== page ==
Cassini Spacecraft Sheds Light On Cosmic Particles

By  //  October 21, 2013

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First-Hand Look At Phenomenon

ABOVE VIDEO: The Cassini mission is a cooperative project of NASA, ESA and ASI, the Italian space agency. The spacecraft was launched from the Kennedy Space Center in 1997 and reached Saturn in 2004.

BREVARD COUNTY • KENNEDY SPACE CENTER, FLORIDA – During a chance encounter with what appears to be an unusually strong blast of solar wind at Saturn, NASA’s Cassini spacecraft detected particles being accelerated to ultra-high energies.

This illustration shows “quasi-parallel” (top) and “quasi-perpendicular” (bottom) magnetic field conditions at a planetary bow shock. (Image coutesy of NASA/ ESA)

This is similar to the acceleration that takes place around distant supernovas.

Since we can’t travel out to the far-off stellar explosions right now, the shockwave that forms from the flow of solar wind around Saturn’s magnetic field provides a rare laboratory for scientists with the Cassini mission — a partnership involving NASA, the European Space Agency and the Italian Space Agency — to observe this phenomenon up-close.

The findings, published in the journal Nature Physics, confirm that certain kinds of shocks can become considerably more effective electron accelerators than previously thought.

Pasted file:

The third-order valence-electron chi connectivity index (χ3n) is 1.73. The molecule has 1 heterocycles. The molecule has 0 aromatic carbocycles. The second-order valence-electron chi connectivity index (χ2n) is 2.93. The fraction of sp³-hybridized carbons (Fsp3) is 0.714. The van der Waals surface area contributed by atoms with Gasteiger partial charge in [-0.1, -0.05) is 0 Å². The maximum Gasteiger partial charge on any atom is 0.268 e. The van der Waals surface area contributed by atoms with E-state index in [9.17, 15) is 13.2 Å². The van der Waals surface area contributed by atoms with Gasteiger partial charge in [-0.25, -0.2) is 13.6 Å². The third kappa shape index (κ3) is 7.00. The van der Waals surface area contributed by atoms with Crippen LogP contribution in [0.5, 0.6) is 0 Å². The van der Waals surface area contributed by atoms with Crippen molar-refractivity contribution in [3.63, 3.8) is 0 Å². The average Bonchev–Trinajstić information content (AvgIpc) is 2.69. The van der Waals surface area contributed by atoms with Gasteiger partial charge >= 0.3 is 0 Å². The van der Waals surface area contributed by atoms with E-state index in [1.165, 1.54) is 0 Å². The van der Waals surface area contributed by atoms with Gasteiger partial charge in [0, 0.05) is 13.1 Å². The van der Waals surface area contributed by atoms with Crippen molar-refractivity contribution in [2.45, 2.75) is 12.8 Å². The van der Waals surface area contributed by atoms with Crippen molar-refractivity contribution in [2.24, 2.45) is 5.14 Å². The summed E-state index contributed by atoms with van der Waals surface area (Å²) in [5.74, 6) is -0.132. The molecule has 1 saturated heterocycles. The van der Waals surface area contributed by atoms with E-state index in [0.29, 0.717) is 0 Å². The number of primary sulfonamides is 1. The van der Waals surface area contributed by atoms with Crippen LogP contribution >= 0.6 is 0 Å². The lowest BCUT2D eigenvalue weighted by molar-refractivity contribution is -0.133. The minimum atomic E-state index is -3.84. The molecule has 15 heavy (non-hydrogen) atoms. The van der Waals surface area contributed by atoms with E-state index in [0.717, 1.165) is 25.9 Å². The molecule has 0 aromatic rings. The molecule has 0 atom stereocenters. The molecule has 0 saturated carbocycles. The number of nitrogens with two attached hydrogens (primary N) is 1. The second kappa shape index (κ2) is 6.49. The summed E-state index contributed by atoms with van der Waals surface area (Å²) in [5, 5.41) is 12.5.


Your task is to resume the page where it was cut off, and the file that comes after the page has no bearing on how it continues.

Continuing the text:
Shock waves are commonplace in the universe, for example in the aftermath of a stellar explosion as debris accelerate outward in a supernova remnant, or when the flow of particles from the sun – the solar wind – impinges on the magnetic field of a planet to form a bow shock.

Under certain magnetic field orientations and depending on the strength of the shock, particles can be accelerated to close to the speed of light at these boundaries. These may be the dominant source of cosmic rays, high-energy particles that pervade our galaxy.

The Cassini spacecraft was launched from Kennedy Space Center in 1997 and has been sending back images of the Saturn system since its arrival there in 2004. (Artist’s depiction courtesy of NASA/JPL)

Scientists are particularly interested in “quasi-parallel” shocks, where the magnetic field and the “forward”-facing direction of the shock are almost aligned, as may be found in supernova remnants.

The new study, led by Adam Masters of the Institute of Space and Astronautical Science in Sagamihara, Japan, describes the first detection of significant acceleration of electrons in a quasi-parallel shock at Saturn, coinciding with what may be the strongest shock ever encountered at the ringed planet.

“Cassini has essentially given us the capability of studying the nature of a supernova shock in situ in our own solar system, bridging the gap to distant high-energy astrophysical phenomena that are usually only studied remotely,” said Masters.

The Cassini mission is a cooperative project of NASA, ESA and ASI, the Italian space agency. The spacecraft was launched from the Kennedy Space Center in 1997 and reached Saturn in 2004.

Cassini contains thousands of scientific instruments, cameras and microwave sensing devices to monitor wavelengths, calculate measurements, measure magnetic fields and to detect the composition of dust particles, plasma and radio waves.


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